Peter Baldwin


Using Linguistic Features to Predict the Response Process Complexity Associated with Answering Clinical MCQs
Victoria Yaneva | Daniel Jurich | Le An Ha | Peter Baldwin
Proceedings of the 16th Workshop on Innovative Use of NLP for Building Educational Applications

This study examines the relationship between the linguistic characteristics of a test item and the complexity of the response process required to answer it correctly. Using data from a large-scale medical licensing exam, clustering methods identified items that were similar with respect to their relative difficulty and relative response-time intensiveness to create low response process complexity and high response process complexity item classes. Interpretable models were used to investigate the linguistic features that best differentiated between these classes from a descriptive and predictive framework. Results suggest that nuanced features such as the number of ambiguous medical terms help explain response process complexity beyond superficial item characteristics such as word count. Yet, although linguistic features carry signal relevant to response process complexity, the classification of individual items remains challenging.


Predicting the Difficulty and Response Time of Multiple Choice Questions Using Transfer Learning
Kang Xue | Victoria Yaneva | Christopher Runyon | Peter Baldwin
Proceedings of the Fifteenth Workshop on Innovative Use of NLP for Building Educational Applications

This paper investigates whether transfer learning can improve the prediction of the difficulty and response time parameters for 18,000 multiple-choice questions from a high-stakes medical exam. The type the signal that best predicts difficulty and response time is also explored, both in terms of representation abstraction and item component used as input (e.g., whole item, answer options only, etc.). The results indicate that, for our sample, transfer learning can improve the prediction of item difficulty when response time is used as an auxiliary task but not the other way around. In addition, difficulty was best predicted using signal from the item stem (the description of the clinical case), while all parts of the item were important for predicting the response time.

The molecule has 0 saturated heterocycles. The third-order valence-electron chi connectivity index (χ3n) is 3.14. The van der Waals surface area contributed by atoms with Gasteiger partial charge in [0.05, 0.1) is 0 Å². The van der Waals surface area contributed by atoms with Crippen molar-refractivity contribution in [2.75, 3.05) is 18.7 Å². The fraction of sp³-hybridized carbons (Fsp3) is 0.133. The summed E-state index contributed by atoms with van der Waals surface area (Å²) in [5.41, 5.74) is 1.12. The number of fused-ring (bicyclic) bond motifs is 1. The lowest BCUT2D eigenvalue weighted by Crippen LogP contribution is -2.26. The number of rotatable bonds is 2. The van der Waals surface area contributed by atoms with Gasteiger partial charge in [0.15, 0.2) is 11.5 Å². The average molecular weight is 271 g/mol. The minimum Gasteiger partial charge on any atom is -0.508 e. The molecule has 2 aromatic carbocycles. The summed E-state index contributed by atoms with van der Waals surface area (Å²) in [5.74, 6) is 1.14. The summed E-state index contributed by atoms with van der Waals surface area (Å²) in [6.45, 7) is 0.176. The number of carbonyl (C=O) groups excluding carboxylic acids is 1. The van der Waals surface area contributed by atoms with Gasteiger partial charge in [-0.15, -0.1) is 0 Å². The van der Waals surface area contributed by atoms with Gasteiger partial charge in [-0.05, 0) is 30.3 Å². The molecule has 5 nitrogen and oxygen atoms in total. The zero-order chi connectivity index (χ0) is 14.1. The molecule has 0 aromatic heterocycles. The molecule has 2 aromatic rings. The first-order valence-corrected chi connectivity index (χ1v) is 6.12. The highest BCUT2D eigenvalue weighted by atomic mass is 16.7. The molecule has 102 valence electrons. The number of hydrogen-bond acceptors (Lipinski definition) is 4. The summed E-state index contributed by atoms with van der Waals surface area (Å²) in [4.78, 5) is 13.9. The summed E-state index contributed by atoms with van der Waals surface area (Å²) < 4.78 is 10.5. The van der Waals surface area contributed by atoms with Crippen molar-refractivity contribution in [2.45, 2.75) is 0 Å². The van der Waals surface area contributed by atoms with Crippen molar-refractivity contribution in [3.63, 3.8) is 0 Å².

Predicting Item Survival for Multiple Choice Questions in a High-Stakes Medical Exam
Victoria Yaneva | Le An Ha | Peter Baldwin | Janet Mee
Proceedings of the Twelfth Language Resources and Evaluation Conference

One of the most resource-intensive problems in the educational testing industry relates to ensuring that newly-developed exam questions can adequately distinguish between students of high and low ability. The current practice for obtaining this information is the costly procedure of pretesting: new items are administered to test-takers and then the items that are too easy or too difficult are discarded. This paper presents the first study towards automatic prediction of an item’s probability to “survive” pretesting (item survival), focusing on human-produced MCQs for a medical exam. Survival is modeled through a number of linguistic features and embedding types, as well as features inspired by information retrieval. The approach shows promising first results for this challenging new application and for modeling the difficulty of expert-knowledge questions.


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Predicting the Difficulty of Multiple Choice Questions in a High-stakes Medical Exam
Le An Ha | Victoria Yaneva | Peter Baldwin | Janet Mee
Proceedings of the Fourteenth Workshop on Innovative Use of NLP for Building Educational Applications

Predicting the construct-relevant difficulty of Multiple-Choice Questions (MCQs) has the potential to reduce cost while maintaining the quality of high-stakes exams. In this paper, we propose a method for estimating the difficulty of MCQs from a high-stakes medical exam, where all questions were deliberately written to a common reading level. To accomplish this, we extract a large number of linguistic features and embedding types, as well as features quantifying the difficulty of the items for an automatic question-answering system. The results show that the proposed approach outperforms various baselines with a statistically significant difference. Best results were achieved when using the full feature set, where embeddings had the highest predictive power, followed by linguistic features. An ablation study of the various types of linguistic features suggested that information from all levels of linguistic processing contributes to predicting item difficulty, with features related to semantic ambiguity and the psycholinguistic properties of words having a slightly higher importance. Owing to its generic nature, the presented approach has the potential to generalize over other exams containing MCQs.